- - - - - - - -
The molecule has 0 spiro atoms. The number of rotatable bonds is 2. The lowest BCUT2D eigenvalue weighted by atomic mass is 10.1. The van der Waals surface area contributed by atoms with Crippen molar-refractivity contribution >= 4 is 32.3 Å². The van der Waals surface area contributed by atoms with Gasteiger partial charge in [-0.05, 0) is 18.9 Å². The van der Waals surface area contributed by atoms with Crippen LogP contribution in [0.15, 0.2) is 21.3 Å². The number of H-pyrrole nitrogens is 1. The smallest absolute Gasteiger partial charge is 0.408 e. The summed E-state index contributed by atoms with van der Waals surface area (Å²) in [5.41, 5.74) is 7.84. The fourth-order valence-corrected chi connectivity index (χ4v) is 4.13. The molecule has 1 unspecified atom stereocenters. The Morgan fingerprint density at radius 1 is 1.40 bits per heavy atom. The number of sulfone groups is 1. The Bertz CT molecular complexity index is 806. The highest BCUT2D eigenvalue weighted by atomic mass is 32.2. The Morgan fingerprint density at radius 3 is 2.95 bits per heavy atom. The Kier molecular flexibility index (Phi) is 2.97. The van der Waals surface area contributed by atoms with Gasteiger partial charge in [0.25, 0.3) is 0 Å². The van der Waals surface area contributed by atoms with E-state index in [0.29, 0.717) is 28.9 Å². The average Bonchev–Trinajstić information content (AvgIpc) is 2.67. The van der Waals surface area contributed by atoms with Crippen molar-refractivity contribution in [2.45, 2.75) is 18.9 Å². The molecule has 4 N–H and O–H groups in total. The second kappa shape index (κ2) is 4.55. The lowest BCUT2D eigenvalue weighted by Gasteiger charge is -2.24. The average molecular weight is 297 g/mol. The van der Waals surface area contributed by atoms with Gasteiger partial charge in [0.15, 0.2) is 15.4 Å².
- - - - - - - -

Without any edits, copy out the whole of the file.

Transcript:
The molecule has 0 spiro atoms. The number of rotatable bonds is 2. The lowest BCUT2D eigenvalue weighted by atomic mass is 10.1. The van der Waals surface area contributed by atoms with Crippen molar-refractivity contribution >= 4 is 32.3 Å². The van der Waals surface area contributed by atoms with Gasteiger partial charge in [-0.05, 0) is 18.9 Å². The van der Waals surface area contributed by atoms with Crippen LogP contribution in [0.15, 0.2) is 21.3 Å². The number of H-pyrrole nitrogens is 1. The smallest absolute Gasteiger partial charge is 0.408 e. The summed E-state index contributed by atoms with van der Waals surface area (Å²) in [5.41, 5.74) is 7.84. The fourth-order valence-corrected chi connectivity index (χ4v) is 4.13. The molecule has 1 unspecified atom stereocenters. The Morgan fingerprint density at radius 1 is 1.40 bits per heavy atom. The number of sulfone groups is 1. The Bertz CT molecular complexity index is 806. The highest BCUT2D eigenvalue weighted by atomic mass is 32.2. The Morgan fingerprint density at radius 3 is 2.95 bits per heavy atom. The Kier molecular flexibility index (Phi) is 2.97. The van der Waals surface area contributed by atoms with Gasteiger partial charge in [0.25, 0.3) is 0 Å². The van der Waals surface area contributed by atoms with E-state index in [0.29, 0.717) is 28.9 Å². The average Bonchev–Trinajstić information content (AvgIpc) is 2.67. The van der Waals surface area contributed by atoms with Crippen molar-refractivity contribution in [2.45, 2.75) is 18.9 Å². The molecule has 4 N–H and O–H groups in total. The second kappa shape index (κ2) is 4.55. The lowest BCUT2D eigenvalue weighted by Gasteiger charge is -2.24. The average molecular weight is 297 g/mol. The van der Waals surface area contributed by atoms with Gasteiger partial charge in [0.15, 0.2) is 15.4 Å².